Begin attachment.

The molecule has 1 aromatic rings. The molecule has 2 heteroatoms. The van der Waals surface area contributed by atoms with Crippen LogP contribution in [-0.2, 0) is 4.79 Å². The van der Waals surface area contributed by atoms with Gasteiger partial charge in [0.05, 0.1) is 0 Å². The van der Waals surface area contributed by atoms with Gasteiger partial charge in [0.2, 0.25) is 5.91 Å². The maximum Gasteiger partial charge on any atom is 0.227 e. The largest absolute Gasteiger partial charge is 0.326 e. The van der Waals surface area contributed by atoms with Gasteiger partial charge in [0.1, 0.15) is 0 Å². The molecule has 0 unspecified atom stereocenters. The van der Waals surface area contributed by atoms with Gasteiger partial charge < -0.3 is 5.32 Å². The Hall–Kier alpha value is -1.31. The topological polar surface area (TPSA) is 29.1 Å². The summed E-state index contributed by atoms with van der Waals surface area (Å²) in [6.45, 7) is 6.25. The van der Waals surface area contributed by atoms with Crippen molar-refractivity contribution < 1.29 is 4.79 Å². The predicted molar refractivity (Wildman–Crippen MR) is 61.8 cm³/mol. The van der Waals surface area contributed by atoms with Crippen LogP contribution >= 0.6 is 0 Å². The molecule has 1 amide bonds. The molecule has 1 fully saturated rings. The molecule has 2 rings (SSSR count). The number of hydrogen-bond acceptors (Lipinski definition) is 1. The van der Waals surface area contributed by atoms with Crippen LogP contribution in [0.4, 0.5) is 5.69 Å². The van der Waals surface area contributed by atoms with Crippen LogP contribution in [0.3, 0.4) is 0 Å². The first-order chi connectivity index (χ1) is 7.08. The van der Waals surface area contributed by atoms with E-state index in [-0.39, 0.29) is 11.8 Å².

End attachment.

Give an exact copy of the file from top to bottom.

The molecule has 1 aromatic rings. The molecule has 2 heteroatoms. The van der Waals surface area contributed by atoms with Crippen LogP contribution in [-0.2, 0) is 4.79 Å². The van der Waals surface area contributed by atoms with Gasteiger partial charge in [0.05, 0.1) is 0 Å². The van der Waals surface area contributed by atoms with Gasteiger partial charge in [0.2, 0.25) is 5.91 Å². The maximum Gasteiger partial charge on any atom is 0.227 e. The largest absolute Gasteiger partial charge is 0.326 e. The van der Waals surface area contributed by atoms with Gasteiger partial charge in [0.1, 0.15) is 0 Å². The molecule has 0 unspecified atom stereocenters. The van der Waals surface area contributed by atoms with Gasteiger partial charge < -0.3 is 5.32 Å². The Hall–Kier alpha value is -1.31. The topological polar surface area (TPSA) is 29.1 Å². The summed E-state index contributed by atoms with van der Waals surface area (Å²) in [6.45, 7) is 6.25. The van der Waals surface area contributed by atoms with Crippen molar-refractivity contribution < 1.29 is 4.79 Å². The predicted molar refractivity (Wildman–Crippen MR) is 61.8 cm³/mol. The van der Waals surface area contributed by atoms with Crippen LogP contribution >= 0.6 is 0 Å². The molecule has 1 amide bonds. The molecule has 1 fully saturated rings. The molecule has 2 rings (SSSR count). The number of hydrogen-bond acceptors (Lipinski definition) is 1. The van der Waals surface area contributed by atoms with Crippen LogP contribution in [0.4, 0.5) is 5.69 Å². The van der Waals surface area contributed by atoms with Crippen LogP contribution in [0.3, 0.4) is 0 Å². The first-order chi connectivity index (χ1) is 7.08. The van der Waals surface area contributed by atoms with E-state index in [-0.39, 0.29) is 11.8 Å².